• Shape. For example, the s.e. can be a “ball” or a line; convex or a ring, etc. By choosing a particular s.e., one sets a way of differentiating some objects (or parts of objects) from others, according to their shape or spatial orientation.
  • Size. For example, one s.e. can be a 3×3 square or a 21 x 21 square. Setting the size of the structuring element is similar to setting the observation scale, and setting the criterion to differentiate image objects or features according to size.











Figure 3.3(a): Structuring Elements with their origins.

IPT (Image Processing Toolbox) function strel constructs structuring elements with a variety of shapes and sizes. Its basic syntax is

se = strel(shape, parameters)

Where shape is a string specifying the desired shape, and parameters is a list of parameters that specify information about the shape, such as its size. For example, strel(‘diamond’,5) returns a diamond-shaped structuring element that extends ±5 pixels along the horizontal and vertical axes [5].

Two standard shaped structure elements DISK and SQUARE are selected in our method, they are as described as following:

  1. ADISK structure element with its origin at the center and radius i is denoted by riDDisk.
  2. A SQUAREstructure element with length of 2i is denoted by riDsquare.[4]

3.4 Morphological Operations

Morphology is a technique of image processing based on shapes. The value of each pixel in the output image is based on a comparison of the corresponding pixel in the input image with its neighbors. By choosing the size and shape of the neighborhood, we can construct a morphological operation that is sensitive to specific shapes in the input image[14].

Morphological operations has been widely used to process binary and grayscale images, with morphological techniques being applied to noise reduction, image enhancement, and feature detection.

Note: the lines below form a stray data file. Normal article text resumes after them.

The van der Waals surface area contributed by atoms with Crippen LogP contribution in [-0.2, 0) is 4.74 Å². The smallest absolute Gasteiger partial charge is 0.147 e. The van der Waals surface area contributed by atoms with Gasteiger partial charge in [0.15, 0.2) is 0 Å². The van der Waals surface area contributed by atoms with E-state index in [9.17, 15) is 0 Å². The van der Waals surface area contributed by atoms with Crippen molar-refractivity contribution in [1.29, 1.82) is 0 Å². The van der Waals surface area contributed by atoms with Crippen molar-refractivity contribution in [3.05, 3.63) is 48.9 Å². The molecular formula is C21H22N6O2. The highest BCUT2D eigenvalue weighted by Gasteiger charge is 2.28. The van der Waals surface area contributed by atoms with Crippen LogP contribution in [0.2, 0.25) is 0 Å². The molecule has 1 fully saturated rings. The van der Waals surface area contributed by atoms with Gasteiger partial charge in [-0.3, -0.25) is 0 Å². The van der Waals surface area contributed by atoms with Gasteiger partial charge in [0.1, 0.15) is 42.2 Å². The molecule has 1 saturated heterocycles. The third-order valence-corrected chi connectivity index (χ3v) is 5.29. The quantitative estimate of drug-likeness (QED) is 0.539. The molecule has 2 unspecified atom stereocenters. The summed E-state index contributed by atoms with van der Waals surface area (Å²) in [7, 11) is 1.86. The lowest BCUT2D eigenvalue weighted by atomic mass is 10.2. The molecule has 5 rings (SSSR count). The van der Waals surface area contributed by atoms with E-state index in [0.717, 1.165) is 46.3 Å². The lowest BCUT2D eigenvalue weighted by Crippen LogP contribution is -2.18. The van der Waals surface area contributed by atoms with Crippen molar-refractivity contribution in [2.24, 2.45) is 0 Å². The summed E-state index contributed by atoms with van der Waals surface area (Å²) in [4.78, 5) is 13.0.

Morphological operations modify the shape of a component or give information about the shape of a component. Mathematical morphology includes four basic operations:

1. Dilation (expand a component)

2. Erosion (shrink a component)

3. Opening and

4. Closing

3.4.1 Dilation

Dilation is also called Minkowski addition. It is an operation that “grows” or “thickens” objects in a binary image. The specific manner and extent of this thickening is controlled by a shape referred to as a structuring element. This process can only turn pixels from OFF to ON. Dilation is used to increase the area of a component. It Adds pixels around the boundaries and fills interior holes. The value of the output pixel is the maximum value of all the pixels in the input pixel’s neighborhood. In a binary image, if any of the pixels is set to the value 1, the output pixel is set to 1 [5].

An image is processed by applying a structuring element

  • Center the structuring element S on pixel P.
  • If P is OFF then set it to ON if any part of S overlaps an ON image pixel.

Given binary image f and structuring element s the dilated image g can be described as:

g = f s

k = -m/2
k = -n/2

g( x , y ) = v v f ( x-k, y-l) s(k,l)

1 if s hits f
0 otherwise

g( x , y ) = {

Properties of Morphological dilation is given below-

  1. Commutative : D(A,B) = A B = B A = D(B,A)
  2. Associative : A (B C) = (A B) C
  3. Translation Invariance: A (B + x) = (A B) + x
  4. Decomposition : A (B U C) = (A B) U (A C)
  5. Multi-dilations: nB = B B B B …………. B
1 1 1
1 1 1
1 1 1

Figure 3.4.1(a): Square size Structuring Element

0 0 0 0 0 0 0
0 1 1 0 0 0 1
0 1 0 0 0 0 1
0 1 0 0 0 0 1
0 1 1 1 1 1 1
0 0 0 1 1 1 0
0 0 0 0 0 0 0

Figure 3.4.1(b): Original image

1 1 1 1 0 1 1
1 1 1 1 0 1 1
1 1 1 1 0 1 1
1 1 1 1 1 1 1
1 1 1 1 1 1 1
1 1 1 1 1 1 1
0 0 1 1 1 1 1

Figure 3.4.1(c): Image after Dilation

3.4.2 Erosion

Erosion is also called Minkowski subtraction. It shrinks or thins object in a binary image. The manner or extent of shrinking is controlled by structuring elements. It is used to decrease the area of a component. It removes pixels around the boundaries and enlarges interior holes. The value of the output pixel is the minimum value of all the pixels in the input pixel’s neighborhood. In a binary image, if any of the pixels is set to 0, the output pixel is set to 0.

An image is processed by applying a structuring element

  • Center the structuring element S on pixel P
  • If P is ON then set it to OFF if any part of S overlaps an OFF image pixel [5].

Given binary image f and structuring element s the dilated image g can be described as:

g = f ? s

k = -n/2
k = -m/2

g( x , y ) = ^ ^ f ( x-k, y-l) s(k,l)

0, otherwise
1, if s fits f

g( x , y ) = {